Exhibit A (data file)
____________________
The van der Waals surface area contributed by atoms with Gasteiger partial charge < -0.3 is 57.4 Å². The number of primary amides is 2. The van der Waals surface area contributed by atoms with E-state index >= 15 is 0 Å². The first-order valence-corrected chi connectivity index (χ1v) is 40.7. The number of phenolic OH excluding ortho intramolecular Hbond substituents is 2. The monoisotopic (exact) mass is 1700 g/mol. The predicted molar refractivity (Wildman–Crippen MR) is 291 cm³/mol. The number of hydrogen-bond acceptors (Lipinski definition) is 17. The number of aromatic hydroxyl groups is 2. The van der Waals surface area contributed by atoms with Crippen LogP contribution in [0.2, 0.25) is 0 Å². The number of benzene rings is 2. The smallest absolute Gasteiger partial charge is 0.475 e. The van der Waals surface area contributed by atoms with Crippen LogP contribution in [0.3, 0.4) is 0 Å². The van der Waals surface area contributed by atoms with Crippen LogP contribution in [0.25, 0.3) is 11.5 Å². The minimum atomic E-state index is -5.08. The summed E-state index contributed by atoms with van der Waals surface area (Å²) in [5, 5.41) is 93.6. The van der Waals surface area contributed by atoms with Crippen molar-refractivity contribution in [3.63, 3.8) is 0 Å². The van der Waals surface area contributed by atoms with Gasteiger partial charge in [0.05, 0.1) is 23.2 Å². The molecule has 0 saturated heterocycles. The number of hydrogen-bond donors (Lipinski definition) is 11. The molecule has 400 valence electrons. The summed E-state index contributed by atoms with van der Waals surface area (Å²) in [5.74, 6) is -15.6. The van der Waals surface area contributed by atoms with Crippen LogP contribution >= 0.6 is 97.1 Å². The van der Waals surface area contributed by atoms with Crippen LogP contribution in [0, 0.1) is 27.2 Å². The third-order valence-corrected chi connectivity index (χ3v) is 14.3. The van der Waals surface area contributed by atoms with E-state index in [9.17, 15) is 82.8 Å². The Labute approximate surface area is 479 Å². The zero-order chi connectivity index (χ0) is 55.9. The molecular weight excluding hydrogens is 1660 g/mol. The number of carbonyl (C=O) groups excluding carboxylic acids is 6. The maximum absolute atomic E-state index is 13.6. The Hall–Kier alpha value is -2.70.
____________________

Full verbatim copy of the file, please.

The van der Waals surface area contributed by atoms with Gasteiger partial charge < -0.3 is 57.4 Å². The number of primary amides is 2. The van der Waals surface area contributed by atoms with E-state index >= 15 is 0 Å². The first-order valence-corrected chi connectivity index (χ1v) is 40.7. The number of phenolic OH excluding ortho intramolecular Hbond substituents is 2. The monoisotopic (exact) mass is 1700 g/mol. The predicted molar refractivity (Wildman–Crippen MR) is 291 cm³/mol. The number of hydrogen-bond acceptors (Lipinski definition) is 17. The number of aromatic hydroxyl groups is 2. The van der Waals surface area contributed by atoms with Crippen LogP contribution in [0.2, 0.25) is 0 Å². The number of benzene rings is 2. The smallest absolute Gasteiger partial charge is 0.475 e. The van der Waals surface area contributed by atoms with Crippen LogP contribution in [0.3, 0.4) is 0 Å². The van der Waals surface area contributed by atoms with Crippen LogP contribution in [0.25, 0.3) is 11.5 Å². The minimum atomic E-state index is -5.08. The summed E-state index contributed by atoms with van der Waals surface area (Å²) in [5, 5.41) is 93.6. The van der Waals surface area contributed by atoms with Crippen molar-refractivity contribution in [3.63, 3.8) is 0 Å². The van der Waals surface area contributed by atoms with Gasteiger partial charge in [0.05, 0.1) is 23.2 Å². The molecule has 0 saturated heterocycles. The number of hydrogen-bond donors (Lipinski definition) is 11. The molecule has 400 valence electrons. The summed E-state index contributed by atoms with van der Waals surface area (Å²) in [5.74, 6) is -15.6. The van der Waals surface area contributed by atoms with Crippen LogP contribution >= 0.6 is 97.1 Å². The van der Waals surface area contributed by atoms with Crippen LogP contribution in [0, 0.1) is 27.2 Å². The third-order valence-corrected chi connectivity index (χ3v) is 14.3. The van der Waals surface area contributed by atoms with E-state index in [9.17, 15) is 82.8 Å². The Labute approximate surface area is 479 Å². The zero-order chi connectivity index (χ0) is 55.9. The molecular weight excluding hydrogens is 1660 g/mol. The number of carbonyl (C=O) groups excluding carboxylic acids is 6. The maximum absolute atomic E-state index is 13.6. The Hall–Kier alpha value is -2.70.